I’ve always loved solving problems. That’s why I excelled in school, I liked the feeling of not understanding a complicated question and then working diligently until finding the solution. That moment of completion, of knowledge, of pride has been a driving force in my life. The more challenging the problem, the more excited I am to learn and master the resolution. So it seems fitting that the hardest problem I’ve had to solve, has been myself. Something that I have had to genuinely work hard at to solve, every day.
While sitting on a couch the size of a small submarine, engulfed by pillows and faced in front of a psychotherapist, I realized I was broken. I was the problem. I was the common denominator in all of the bad relationships, the failed friendships, my sadness, loneliness and my crippling fear. I experienced them all and I created them all and I was a part of them all.
Her name was Chris. She was a short woman of maybe 65 years, she had a youthful face, but you could hear in her voice she had lived, seen and conquered. Her blue eyes, overdone mascara and short, pixie length strawberry blonde hair reminded all her patients that she was once a real beauty. Chris was my Cognitive Behavioral Therapist for over 2 years. Her patience, forcefulness and raw honesty guided me through PTSD, manic depression, borderline personality disorder and suicidal impulses.
I believe we have to tend to our mental and emotional health like gardens, attentively and regularly, to make sure we are remaining teachable, grateful, open-minded, empathetic and cognizant of the world and people around us. If you just pick the weed’s leaves, it will continue to grow – but if you pull the weed out by its root, it will never sprout again. But at this time, sitting on this leather sofa with my legs dangling like a child waiting for their mother at the DMV, I did not understand this. I was just a confused, rattled, angry little girl who had been taught to stigmatize therapy, and live in a perpetual state of denial, guilt and grief.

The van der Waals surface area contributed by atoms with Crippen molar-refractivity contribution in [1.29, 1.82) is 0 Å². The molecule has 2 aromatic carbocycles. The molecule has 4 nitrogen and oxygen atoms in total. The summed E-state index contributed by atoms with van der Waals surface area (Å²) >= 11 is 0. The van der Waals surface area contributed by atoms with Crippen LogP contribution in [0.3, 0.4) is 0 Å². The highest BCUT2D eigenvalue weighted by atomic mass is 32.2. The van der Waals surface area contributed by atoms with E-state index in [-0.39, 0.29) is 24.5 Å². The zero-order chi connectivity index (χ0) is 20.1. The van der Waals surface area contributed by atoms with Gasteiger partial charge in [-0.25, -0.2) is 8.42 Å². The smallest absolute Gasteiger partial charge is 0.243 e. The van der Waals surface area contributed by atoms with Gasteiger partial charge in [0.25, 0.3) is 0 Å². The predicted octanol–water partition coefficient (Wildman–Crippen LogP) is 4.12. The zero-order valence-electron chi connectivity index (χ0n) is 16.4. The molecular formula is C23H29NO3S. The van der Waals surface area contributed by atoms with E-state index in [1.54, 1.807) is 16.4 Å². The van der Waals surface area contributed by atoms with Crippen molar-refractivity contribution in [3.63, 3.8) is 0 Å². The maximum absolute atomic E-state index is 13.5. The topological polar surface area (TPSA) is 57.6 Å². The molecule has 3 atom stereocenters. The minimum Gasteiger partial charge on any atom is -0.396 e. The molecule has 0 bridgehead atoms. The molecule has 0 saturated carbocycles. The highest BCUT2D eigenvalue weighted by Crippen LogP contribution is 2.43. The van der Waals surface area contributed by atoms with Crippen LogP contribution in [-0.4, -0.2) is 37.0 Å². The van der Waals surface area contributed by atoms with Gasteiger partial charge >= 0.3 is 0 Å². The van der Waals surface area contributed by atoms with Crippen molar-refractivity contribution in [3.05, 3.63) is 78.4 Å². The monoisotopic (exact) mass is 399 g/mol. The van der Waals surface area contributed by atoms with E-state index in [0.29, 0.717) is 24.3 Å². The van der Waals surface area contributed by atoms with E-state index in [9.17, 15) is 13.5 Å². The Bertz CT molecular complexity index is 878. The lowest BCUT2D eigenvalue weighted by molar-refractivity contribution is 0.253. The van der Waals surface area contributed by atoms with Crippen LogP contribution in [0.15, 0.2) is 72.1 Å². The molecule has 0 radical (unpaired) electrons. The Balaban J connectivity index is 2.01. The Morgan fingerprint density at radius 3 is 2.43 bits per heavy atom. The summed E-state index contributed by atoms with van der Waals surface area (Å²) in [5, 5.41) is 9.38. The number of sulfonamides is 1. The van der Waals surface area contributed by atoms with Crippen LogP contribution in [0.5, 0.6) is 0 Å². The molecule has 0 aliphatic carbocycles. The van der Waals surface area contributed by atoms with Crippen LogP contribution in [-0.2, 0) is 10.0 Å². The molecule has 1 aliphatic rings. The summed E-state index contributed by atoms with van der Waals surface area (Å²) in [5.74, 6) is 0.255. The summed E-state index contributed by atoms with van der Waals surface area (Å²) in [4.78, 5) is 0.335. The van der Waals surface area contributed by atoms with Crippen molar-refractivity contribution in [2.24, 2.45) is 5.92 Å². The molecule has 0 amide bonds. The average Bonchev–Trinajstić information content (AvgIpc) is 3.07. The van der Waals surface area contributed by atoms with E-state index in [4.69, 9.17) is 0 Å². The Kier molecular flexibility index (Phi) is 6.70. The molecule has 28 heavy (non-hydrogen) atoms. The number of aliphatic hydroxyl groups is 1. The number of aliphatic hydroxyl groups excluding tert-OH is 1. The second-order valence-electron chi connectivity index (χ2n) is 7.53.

Chris had me fill out all of these tests that asked about my family’s mental and physical health. She asked me questions about what brought me there and why I felt I needed support. I told her about the attempted suicide. I told her about how my childhood was almost all blacked out, except for a few select memories that were so interlaced with nightmares I couldn’t tell the difference anymore. The words were hot and poured out like lava, burning my tongue and making me sick with the aftertaste of ash. By the end of my first session I felt high, exhausted, 30 pounds lighter and calm. I also still wanted to kill myself.